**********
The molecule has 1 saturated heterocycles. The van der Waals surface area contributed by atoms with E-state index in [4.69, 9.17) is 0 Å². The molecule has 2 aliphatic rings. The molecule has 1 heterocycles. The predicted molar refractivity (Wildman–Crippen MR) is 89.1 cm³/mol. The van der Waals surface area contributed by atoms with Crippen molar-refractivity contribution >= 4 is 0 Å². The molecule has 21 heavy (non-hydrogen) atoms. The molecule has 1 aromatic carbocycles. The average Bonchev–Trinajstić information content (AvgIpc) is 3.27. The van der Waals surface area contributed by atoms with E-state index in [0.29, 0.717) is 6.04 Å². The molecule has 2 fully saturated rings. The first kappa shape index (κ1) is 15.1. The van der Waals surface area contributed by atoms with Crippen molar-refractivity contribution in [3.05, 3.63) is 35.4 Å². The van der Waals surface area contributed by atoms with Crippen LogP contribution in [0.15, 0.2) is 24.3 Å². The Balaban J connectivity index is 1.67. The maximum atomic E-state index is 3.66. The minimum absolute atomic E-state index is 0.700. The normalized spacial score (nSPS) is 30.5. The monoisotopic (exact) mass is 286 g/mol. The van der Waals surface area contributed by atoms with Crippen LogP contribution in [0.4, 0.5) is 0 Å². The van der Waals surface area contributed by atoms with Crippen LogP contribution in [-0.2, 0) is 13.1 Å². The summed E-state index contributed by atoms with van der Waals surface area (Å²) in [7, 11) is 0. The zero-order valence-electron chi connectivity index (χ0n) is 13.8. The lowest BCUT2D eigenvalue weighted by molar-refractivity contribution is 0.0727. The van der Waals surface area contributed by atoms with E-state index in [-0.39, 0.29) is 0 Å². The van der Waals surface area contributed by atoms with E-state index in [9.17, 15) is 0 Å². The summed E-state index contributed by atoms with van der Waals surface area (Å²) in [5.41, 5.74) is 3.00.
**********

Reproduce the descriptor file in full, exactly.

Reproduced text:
The molecule has 1 saturated heterocycles. The van der Waals surface area contributed by atoms with E-state index in [4.69, 9.17) is 0 Å². The molecule has 2 aliphatic rings. The molecule has 1 heterocycles. The predicted molar refractivity (Wildman–Crippen MR) is 89.1 cm³/mol. The van der Waals surface area contributed by atoms with Crippen molar-refractivity contribution >= 4 is 0 Å². The molecule has 21 heavy (non-hydrogen) atoms. The molecule has 1 aromatic carbocycles. The average Bonchev–Trinajstić information content (AvgIpc) is 3.27. The van der Waals surface area contributed by atoms with E-state index in [0.29, 0.717) is 6.04 Å². The molecule has 2 fully saturated rings. The first kappa shape index (κ1) is 15.1. The van der Waals surface area contributed by atoms with Crippen molar-refractivity contribution in [3.05, 3.63) is 35.4 Å². The van der Waals surface area contributed by atoms with Crippen LogP contribution in [0.15, 0.2) is 24.3 Å². The Balaban J connectivity index is 1.67. The maximum atomic E-state index is 3.66. The minimum absolute atomic E-state index is 0.700. The normalized spacial score (nSPS) is 30.5. The monoisotopic (exact) mass is 286 g/mol. The van der Waals surface area contributed by atoms with Crippen LogP contribution in [0.4, 0.5) is 0 Å². The van der Waals surface area contributed by atoms with Crippen LogP contribution in [-0.2, 0) is 13.1 Å². The summed E-state index contributed by atoms with van der Waals surface area (Å²) in [7, 11) is 0. The zero-order valence-electron chi connectivity index (χ0n) is 13.8. The lowest BCUT2D eigenvalue weighted by molar-refractivity contribution is 0.0727. The van der Waals surface area contributed by atoms with E-state index in [-0.39, 0.29) is 0 Å². The van der Waals surface area contributed by atoms with E-state index in [9.17, 15) is 0 Å². The summed E-state index contributed by atoms with van der Waals surface area (Å²) in [5.41, 5.74) is 3.00.